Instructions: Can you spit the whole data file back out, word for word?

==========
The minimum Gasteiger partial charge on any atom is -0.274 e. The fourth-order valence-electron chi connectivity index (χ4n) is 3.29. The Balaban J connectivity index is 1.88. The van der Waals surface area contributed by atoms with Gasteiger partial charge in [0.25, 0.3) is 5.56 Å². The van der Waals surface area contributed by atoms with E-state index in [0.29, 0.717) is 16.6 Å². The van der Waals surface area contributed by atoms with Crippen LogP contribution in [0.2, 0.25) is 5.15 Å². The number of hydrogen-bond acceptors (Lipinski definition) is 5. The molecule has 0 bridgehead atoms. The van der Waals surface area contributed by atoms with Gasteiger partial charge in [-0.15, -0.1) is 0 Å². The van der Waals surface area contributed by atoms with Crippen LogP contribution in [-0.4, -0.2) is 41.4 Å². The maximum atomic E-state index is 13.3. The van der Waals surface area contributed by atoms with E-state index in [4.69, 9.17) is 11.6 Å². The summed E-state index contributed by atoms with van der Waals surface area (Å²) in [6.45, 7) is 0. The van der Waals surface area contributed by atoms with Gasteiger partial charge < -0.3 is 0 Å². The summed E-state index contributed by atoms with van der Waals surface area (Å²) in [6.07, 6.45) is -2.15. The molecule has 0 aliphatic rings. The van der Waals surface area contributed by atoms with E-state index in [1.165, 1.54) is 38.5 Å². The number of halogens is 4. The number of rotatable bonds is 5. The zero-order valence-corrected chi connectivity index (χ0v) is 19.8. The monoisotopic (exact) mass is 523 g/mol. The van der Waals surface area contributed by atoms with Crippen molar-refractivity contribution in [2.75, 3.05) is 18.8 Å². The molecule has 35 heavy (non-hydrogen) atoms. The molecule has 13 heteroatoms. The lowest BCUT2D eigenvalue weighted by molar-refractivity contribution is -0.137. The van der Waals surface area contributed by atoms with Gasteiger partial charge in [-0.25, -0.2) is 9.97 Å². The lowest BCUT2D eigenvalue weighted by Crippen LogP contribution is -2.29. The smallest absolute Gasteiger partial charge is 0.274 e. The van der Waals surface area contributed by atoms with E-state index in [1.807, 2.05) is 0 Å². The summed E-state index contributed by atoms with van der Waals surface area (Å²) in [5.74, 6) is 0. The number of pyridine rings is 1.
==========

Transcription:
The minimum Gasteiger partial charge on any atom is -0.274 e. The fourth-order valence-electron chi connectivity index (χ4n) is 3.29. The Balaban J connectivity index is 1.88. The van der Waals surface area contributed by atoms with Gasteiger partial charge in [0.25, 0.3) is 5.56 Å². The van der Waals surface area contributed by atoms with E-state index in [0.29, 0.717) is 16.6 Å². The van der Waals surface area contributed by atoms with Crippen LogP contribution in [0.2, 0.25) is 5.15 Å². The number of hydrogen-bond acceptors (Lipinski definition) is 5. The molecule has 0 bridgehead atoms. The van der Waals surface area contributed by atoms with Gasteiger partial charge in [-0.15, -0.1) is 0 Å². The van der Waals surface area contributed by atoms with Crippen LogP contribution in [-0.4, -0.2) is 41.4 Å². The maximum atomic E-state index is 13.3. The van der Waals surface area contributed by atoms with E-state index in [4.69, 9.17) is 11.6 Å². The summed E-state index contributed by atoms with van der Waals surface area (Å²) in [6.45, 7) is 0. The van der Waals surface area contributed by atoms with Gasteiger partial charge < -0.3 is 0 Å². The summed E-state index contributed by atoms with van der Waals surface area (Å²) in [6.07, 6.45) is -2.15. The molecule has 0 aliphatic rings. The van der Waals surface area contributed by atoms with E-state index in [1.165, 1.54) is 38.5 Å². The number of halogens is 4. The number of rotatable bonds is 5. The zero-order valence-corrected chi connectivity index (χ0v) is 19.8. The monoisotopic (exact) mass is 523 g/mol. The van der Waals surface area contributed by atoms with Crippen molar-refractivity contribution in [2.75, 3.05) is 18.8 Å². The molecule has 35 heavy (non-hydrogen) atoms. The molecule has 13 heteroatoms. The lowest BCUT2D eigenvalue weighted by molar-refractivity contribution is -0.137. The van der Waals surface area contributed by atoms with Gasteiger partial charge in [-0.25, -0.2) is 9.97 Å². The lowest BCUT2D eigenvalue weighted by Crippen LogP contribution is -2.29. The smallest absolute Gasteiger partial charge is 0.274 e. The van der Waals surface area contributed by atoms with E-state index in [1.807, 2.05) is 0 Å². The summed E-state index contributed by atoms with van der Waals surface area (Å²) in [5.74, 6) is 0. The number of pyridine rings is 1.